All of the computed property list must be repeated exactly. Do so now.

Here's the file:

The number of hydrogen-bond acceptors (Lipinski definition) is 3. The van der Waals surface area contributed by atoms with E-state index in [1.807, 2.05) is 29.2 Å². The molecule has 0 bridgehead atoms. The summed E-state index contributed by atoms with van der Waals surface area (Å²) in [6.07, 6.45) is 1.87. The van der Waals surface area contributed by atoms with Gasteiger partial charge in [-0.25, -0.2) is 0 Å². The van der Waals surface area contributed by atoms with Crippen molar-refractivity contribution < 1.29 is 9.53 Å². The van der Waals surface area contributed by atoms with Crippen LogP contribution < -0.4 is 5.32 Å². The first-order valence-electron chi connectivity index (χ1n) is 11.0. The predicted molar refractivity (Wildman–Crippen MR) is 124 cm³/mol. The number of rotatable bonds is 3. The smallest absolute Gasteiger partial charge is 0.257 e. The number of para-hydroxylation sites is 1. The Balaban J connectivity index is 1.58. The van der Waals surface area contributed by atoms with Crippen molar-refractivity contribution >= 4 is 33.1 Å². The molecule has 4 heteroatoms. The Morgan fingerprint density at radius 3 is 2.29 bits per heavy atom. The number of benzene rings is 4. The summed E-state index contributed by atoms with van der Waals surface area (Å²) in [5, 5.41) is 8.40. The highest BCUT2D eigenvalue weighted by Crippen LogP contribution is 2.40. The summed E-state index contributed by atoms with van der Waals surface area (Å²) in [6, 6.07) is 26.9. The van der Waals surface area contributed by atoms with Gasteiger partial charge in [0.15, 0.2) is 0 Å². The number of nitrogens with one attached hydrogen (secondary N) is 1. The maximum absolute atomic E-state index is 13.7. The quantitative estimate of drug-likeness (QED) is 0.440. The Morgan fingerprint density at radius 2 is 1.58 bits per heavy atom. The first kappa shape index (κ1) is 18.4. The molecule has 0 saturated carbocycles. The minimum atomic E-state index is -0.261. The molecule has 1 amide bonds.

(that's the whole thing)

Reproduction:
The number of hydrogen-bond acceptors (Lipinski definition) is 3. The van der Waals surface area contributed by atoms with E-state index in [1.807, 2.05) is 29.2 Å². The molecule has 0 bridgehead atoms. The summed E-state index contributed by atoms with van der Waals surface area (Å²) in [6.07, 6.45) is 1.87. The van der Waals surface area contributed by atoms with Gasteiger partial charge in [-0.25, -0.2) is 0 Å². The van der Waals surface area contributed by atoms with Crippen molar-refractivity contribution < 1.29 is 9.53 Å². The van der Waals surface area contributed by atoms with Crippen LogP contribution < -0.4 is 5.32 Å². The first-order valence-electron chi connectivity index (χ1n) is 11.0. The predicted molar refractivity (Wildman–Crippen MR) is 124 cm³/mol. The number of rotatable bonds is 3. The smallest absolute Gasteiger partial charge is 0.257 e. The number of para-hydroxylation sites is 1. The Balaban J connectivity index is 1.58. The van der Waals surface area contributed by atoms with Crippen molar-refractivity contribution >= 4 is 33.1 Å². The molecule has 4 heteroatoms. The Morgan fingerprint density at radius 3 is 2.29 bits per heavy atom. The number of benzene rings is 4. The summed E-state index contributed by atoms with van der Waals surface area (Å²) in [5, 5.41) is 8.40. The highest BCUT2D eigenvalue weighted by Crippen LogP contribution is 2.40. The summed E-state index contributed by atoms with van der Waals surface area (Å²) in [6, 6.07) is 26.9. The van der Waals surface area contributed by atoms with Gasteiger partial charge in [0.15, 0.2) is 0 Å². The number of nitrogens with one attached hydrogen (secondary N) is 1. The maximum absolute atomic E-state index is 13.7. The quantitative estimate of drug-likeness (QED) is 0.440. The Morgan fingerprint density at radius 2 is 1.58 bits per heavy atom. The first kappa shape index (κ1) is 18.4. The molecule has 0 saturated carbocycles. The minimum atomic E-state index is -0.261. The molecule has 1 amide bonds.